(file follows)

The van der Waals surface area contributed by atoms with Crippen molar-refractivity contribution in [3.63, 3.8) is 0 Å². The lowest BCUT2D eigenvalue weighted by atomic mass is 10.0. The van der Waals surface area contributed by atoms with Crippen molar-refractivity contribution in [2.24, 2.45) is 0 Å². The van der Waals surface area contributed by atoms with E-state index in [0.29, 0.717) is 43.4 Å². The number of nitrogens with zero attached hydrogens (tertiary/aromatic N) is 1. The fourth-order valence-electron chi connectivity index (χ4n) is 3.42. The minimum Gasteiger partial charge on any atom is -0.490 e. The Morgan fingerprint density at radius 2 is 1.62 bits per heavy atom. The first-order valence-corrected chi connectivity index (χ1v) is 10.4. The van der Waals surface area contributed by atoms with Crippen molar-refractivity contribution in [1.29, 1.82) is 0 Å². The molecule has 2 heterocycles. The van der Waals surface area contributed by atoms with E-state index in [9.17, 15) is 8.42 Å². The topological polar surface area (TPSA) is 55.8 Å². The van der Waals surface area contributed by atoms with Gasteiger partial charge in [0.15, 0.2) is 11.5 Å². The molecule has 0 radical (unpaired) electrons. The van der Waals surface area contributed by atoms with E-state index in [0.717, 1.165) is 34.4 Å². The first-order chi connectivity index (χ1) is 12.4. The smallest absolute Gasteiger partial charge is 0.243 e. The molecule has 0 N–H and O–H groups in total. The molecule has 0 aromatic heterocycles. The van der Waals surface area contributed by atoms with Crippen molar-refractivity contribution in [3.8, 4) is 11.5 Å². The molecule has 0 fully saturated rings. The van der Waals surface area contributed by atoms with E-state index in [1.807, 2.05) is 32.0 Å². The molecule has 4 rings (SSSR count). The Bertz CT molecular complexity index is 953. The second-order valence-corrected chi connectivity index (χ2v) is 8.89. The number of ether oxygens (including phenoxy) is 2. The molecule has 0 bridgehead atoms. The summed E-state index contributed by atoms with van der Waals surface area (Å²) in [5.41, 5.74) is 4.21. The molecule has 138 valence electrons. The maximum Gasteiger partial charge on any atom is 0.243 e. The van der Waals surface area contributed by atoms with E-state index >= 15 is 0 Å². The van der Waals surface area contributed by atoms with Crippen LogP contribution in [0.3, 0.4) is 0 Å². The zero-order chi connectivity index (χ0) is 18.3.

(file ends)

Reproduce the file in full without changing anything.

The van der Waals surface area contributed by atoms with Crippen molar-refractivity contribution in [3.63, 3.8) is 0 Å². The lowest BCUT2D eigenvalue weighted by atomic mass is 10.0. The van der Waals surface area contributed by atoms with Crippen molar-refractivity contribution in [2.24, 2.45) is 0 Å². The van der Waals surface area contributed by atoms with E-state index in [0.29, 0.717) is 43.4 Å². The number of nitrogens with zero attached hydrogens (tertiary/aromatic N) is 1. The fourth-order valence-electron chi connectivity index (χ4n) is 3.42. The minimum Gasteiger partial charge on any atom is -0.490 e. The Morgan fingerprint density at radius 2 is 1.62 bits per heavy atom. The first-order valence-corrected chi connectivity index (χ1v) is 10.4. The van der Waals surface area contributed by atoms with Crippen molar-refractivity contribution in [1.29, 1.82) is 0 Å². The molecule has 2 heterocycles. The van der Waals surface area contributed by atoms with E-state index in [9.17, 15) is 8.42 Å². The topological polar surface area (TPSA) is 55.8 Å². The van der Waals surface area contributed by atoms with Gasteiger partial charge in [0.15, 0.2) is 11.5 Å². The molecule has 0 radical (unpaired) electrons. The van der Waals surface area contributed by atoms with E-state index in [0.717, 1.165) is 34.4 Å². The first-order chi connectivity index (χ1) is 12.4. The smallest absolute Gasteiger partial charge is 0.243 e. The molecule has 0 N–H and O–H groups in total. The molecule has 0 aromatic heterocycles. The van der Waals surface area contributed by atoms with Crippen molar-refractivity contribution in [3.8, 4) is 11.5 Å². The molecule has 0 fully saturated rings. The van der Waals surface area contributed by atoms with E-state index in [1.807, 2.05) is 32.0 Å². The molecule has 4 rings (SSSR count). The Bertz CT molecular complexity index is 953. The second-order valence-corrected chi connectivity index (χ2v) is 8.89. The number of ether oxygens (including phenoxy) is 2. The molecule has 0 bridgehead atoms. The summed E-state index contributed by atoms with van der Waals surface area (Å²) in [5.41, 5.74) is 4.21. The molecule has 138 valence electrons. The maximum Gasteiger partial charge on any atom is 0.243 e. The van der Waals surface area contributed by atoms with E-state index >= 15 is 0 Å². The van der Waals surface area contributed by atoms with Crippen LogP contribution in [0.3, 0.4) is 0 Å². The zero-order chi connectivity index (χ0) is 18.3.